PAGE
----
Attention biases to threat link behavioral inhibition to social withdrawal over time in very young children

Koraly Pérez-Edgar, Bethany C. Reeb-Sutherland, Jennifer Martin McDermott, Lauren K. White, Heather A. Henderson, Kathryn A. Degnan, Amie A. Hane, Daniel S. Pine, Nathan A. Fox

Research output: Contribution to journalArticlepeer-review

210 Scopus citations


Behaviorally inhibited children display a temperamental profile characterized by social withdrawal and anxious behaviors. Previous research, focused largely on adolescents, suggests that attention biases to threat may sustain high levels of behavioral inhibition (BI) over time, helping link early temperament to social outcomes. However, no prior studies examine the association between attention bias and BI before adolescence. The current study examined the interrelations among BI, attention biases to threat, and social withdrawal already manifest in early childhood. Children (N=187, 83 Male, M age =61.96 months) were characterized for BI in toddlerhood (24 & 36 months). At 5 years, they completed an attention bias task and concurrent social withdrawal was measured. As expected, BI in toddlerhood predicted high levels of social withdrawal in early childhood. However, this relation was moderated by attention bias. The BI-withdrawal association was only evident for children who displayed an attention bias toward threat. The data provide further support for models associating attention with socioemotional development and the later emergence of clinical anxiety.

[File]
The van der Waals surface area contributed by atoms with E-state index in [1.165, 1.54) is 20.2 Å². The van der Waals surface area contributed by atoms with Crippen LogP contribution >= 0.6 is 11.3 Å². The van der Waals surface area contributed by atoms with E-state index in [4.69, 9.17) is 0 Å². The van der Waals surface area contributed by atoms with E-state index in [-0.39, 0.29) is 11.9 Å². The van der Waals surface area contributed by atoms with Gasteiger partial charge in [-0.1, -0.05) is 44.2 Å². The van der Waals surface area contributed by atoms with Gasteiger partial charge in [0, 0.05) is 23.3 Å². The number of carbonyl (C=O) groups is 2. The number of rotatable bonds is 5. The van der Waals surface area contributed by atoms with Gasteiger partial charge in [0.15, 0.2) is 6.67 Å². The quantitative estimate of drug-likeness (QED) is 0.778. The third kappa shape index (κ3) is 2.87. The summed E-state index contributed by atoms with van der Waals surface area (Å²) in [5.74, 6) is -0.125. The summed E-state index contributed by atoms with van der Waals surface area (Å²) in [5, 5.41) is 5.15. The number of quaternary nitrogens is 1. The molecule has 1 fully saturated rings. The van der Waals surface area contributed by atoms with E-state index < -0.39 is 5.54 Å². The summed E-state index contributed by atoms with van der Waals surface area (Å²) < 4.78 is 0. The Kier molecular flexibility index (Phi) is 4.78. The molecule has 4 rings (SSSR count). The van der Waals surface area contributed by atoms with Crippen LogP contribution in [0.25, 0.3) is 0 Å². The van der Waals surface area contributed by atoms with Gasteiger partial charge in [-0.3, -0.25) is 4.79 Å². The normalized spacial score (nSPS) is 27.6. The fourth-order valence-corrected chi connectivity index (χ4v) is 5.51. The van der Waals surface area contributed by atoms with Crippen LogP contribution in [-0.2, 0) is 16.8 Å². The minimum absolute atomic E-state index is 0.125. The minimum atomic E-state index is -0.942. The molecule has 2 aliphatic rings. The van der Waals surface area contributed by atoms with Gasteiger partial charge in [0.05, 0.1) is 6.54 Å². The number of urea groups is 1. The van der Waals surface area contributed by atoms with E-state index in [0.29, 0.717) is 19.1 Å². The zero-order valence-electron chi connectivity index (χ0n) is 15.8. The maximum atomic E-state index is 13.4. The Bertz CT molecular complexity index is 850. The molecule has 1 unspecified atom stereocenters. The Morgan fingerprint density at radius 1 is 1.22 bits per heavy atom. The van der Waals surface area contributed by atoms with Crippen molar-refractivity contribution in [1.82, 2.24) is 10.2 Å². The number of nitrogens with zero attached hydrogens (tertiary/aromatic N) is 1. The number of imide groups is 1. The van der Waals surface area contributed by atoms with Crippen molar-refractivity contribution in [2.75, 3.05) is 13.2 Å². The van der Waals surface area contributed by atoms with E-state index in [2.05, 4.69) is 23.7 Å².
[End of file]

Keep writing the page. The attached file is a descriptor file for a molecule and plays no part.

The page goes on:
Original languageEnglish (US)
Pages (from-to)885-895
Number of pages11
JournalJournal of Abnormal Child Psychology
Issue number6
StatePublished - Aug 2011

All Science Journal Classification (ASJC) codes

  • Developmental and Educational Psychology
  • Psychiatry and Mental health


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